I want to reiterate IGP’s support for the ability of new gTLD registries (who exist in a highly competitive market) to propose, experiment with or offer any innovative or restrictive policies they like. Let them propose closed generics, no Communist content, all Communist content, no gay content, all gay content, etc. No one is forced to register there, no one is forced to see the content or use the domains. Let a thousand flowers bloom. If the content in those domains is illegal according to one or more governments’ laws (copyright infringement, CSAM, whatever), then governments can still go after the registry or the registrants – or block the domains in their jurisdiction. As private actors, top level domain registries that voluntarily adopt terms of service restricting content are just like social media companies or newspapers that refuse to publish pornography or registrars that refuse to serve Nazi, Communist or excessively “woke” websites. It is their policy, not ICANN’s.

But if ICANN’s TLD application process makes it necessary for the applicant to adopt certain content restrictions, else they do not get the domain, and if ICANN then uses its contractual compliance regime to enforce the restrictions attached to the award, on pain of having the domain taken away, then ICANN is fully responsible for those content regulations. That, we maintain, is not allowed under its fundamental bylaws. No outsourcing of monitoring to a so-called independent third party erases that fact.

If ICANN tries to skirt this fundamental bylaw, it is a very bad sign for its future. It may make some governments happy, but it undercuts the whole rationale for ICANN’s existence and betrays the commitments it made to the global Internet community. Opponents of this move have made it clear that any move away from these commitments will trigger a challenge under ICANN’s Independent Review Process.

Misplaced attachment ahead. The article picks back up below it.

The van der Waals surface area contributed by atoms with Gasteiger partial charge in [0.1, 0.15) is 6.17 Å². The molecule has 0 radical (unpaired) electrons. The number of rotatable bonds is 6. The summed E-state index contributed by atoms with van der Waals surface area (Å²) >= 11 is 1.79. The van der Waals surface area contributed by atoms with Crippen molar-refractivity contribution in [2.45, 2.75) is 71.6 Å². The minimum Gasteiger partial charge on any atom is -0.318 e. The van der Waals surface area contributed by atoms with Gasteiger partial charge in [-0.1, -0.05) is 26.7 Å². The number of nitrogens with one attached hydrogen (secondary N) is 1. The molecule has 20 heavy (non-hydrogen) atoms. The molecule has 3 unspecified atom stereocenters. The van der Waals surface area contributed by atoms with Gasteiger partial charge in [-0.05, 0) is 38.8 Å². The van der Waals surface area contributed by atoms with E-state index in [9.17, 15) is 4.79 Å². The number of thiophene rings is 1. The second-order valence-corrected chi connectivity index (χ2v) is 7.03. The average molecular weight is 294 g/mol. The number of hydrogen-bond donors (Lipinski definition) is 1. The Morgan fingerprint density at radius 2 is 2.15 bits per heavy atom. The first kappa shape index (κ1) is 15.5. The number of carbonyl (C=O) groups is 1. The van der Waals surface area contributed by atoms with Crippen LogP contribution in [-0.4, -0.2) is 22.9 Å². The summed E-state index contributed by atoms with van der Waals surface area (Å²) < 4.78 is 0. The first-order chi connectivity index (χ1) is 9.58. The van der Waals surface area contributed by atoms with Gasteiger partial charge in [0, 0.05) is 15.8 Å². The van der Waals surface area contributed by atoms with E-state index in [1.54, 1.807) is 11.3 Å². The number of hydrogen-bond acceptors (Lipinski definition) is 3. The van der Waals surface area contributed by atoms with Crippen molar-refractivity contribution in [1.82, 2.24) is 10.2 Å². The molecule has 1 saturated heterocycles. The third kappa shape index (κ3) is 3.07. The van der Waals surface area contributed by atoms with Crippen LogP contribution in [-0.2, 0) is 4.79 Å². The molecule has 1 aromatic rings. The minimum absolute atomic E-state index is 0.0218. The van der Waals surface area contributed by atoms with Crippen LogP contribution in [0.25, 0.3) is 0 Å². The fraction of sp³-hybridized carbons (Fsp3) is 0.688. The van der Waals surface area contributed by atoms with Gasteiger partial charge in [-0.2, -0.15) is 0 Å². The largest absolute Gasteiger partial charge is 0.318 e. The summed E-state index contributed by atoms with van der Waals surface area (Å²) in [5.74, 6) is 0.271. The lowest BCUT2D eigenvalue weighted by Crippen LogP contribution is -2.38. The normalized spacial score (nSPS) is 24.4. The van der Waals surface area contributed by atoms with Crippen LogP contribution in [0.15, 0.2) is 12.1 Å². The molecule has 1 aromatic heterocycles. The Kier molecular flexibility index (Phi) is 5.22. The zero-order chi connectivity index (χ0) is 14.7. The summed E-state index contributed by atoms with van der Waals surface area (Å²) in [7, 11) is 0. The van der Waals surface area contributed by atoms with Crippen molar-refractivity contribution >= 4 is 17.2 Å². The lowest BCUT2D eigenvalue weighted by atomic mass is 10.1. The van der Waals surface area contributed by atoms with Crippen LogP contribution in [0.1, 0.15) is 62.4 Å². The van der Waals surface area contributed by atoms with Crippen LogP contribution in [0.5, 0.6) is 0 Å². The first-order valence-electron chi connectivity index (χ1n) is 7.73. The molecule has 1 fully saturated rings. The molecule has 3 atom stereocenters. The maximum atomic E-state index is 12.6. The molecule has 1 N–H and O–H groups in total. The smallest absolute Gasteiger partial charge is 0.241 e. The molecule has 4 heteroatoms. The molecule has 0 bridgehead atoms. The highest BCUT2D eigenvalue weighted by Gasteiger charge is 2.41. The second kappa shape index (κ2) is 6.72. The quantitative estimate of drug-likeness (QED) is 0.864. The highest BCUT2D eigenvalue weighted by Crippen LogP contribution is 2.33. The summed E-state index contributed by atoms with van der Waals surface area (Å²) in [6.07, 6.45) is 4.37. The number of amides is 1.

ICANN 79 hosted a very extensive but rather one-sided discussion of this issue in San Juan March 4, 2024. NCUC’s Kathy Kleiman was the only person upholding the correct position, although it was clear that Becky Burr was troubled by many of the questions raised. You can see a recording of it here.

But there was a light at the end of the tunnel. Steve DelBianco, the Business Constituency representative on the panel and (inexplicably) a supporter of the contractual sleight of hand behind RVCs, issued a brilliant challenge to the ICANN board. Instead of awarding TLDs in the new round first, and finding out later whether the RVCs coming out of that process are illegal under its bylaws, the board should adopt a resolution clearly stating what its position is on the content regulation question. Are RVCs committing a registry to content regulation allowable under ICANN’s bylaws and can they be enforced by ICANN? Yes or No. If the board takes the wrong position, that resolution can then be challenged in the IRP, and the challenge can be resolved before any new TLDs are awarded. Likewise, if the Board resolution takes the correct position and bars any RVCs involving content regulation, then the GAC will not be encouraged to demand RVCs that violate those terms, and the new TLD process will run more smoothly.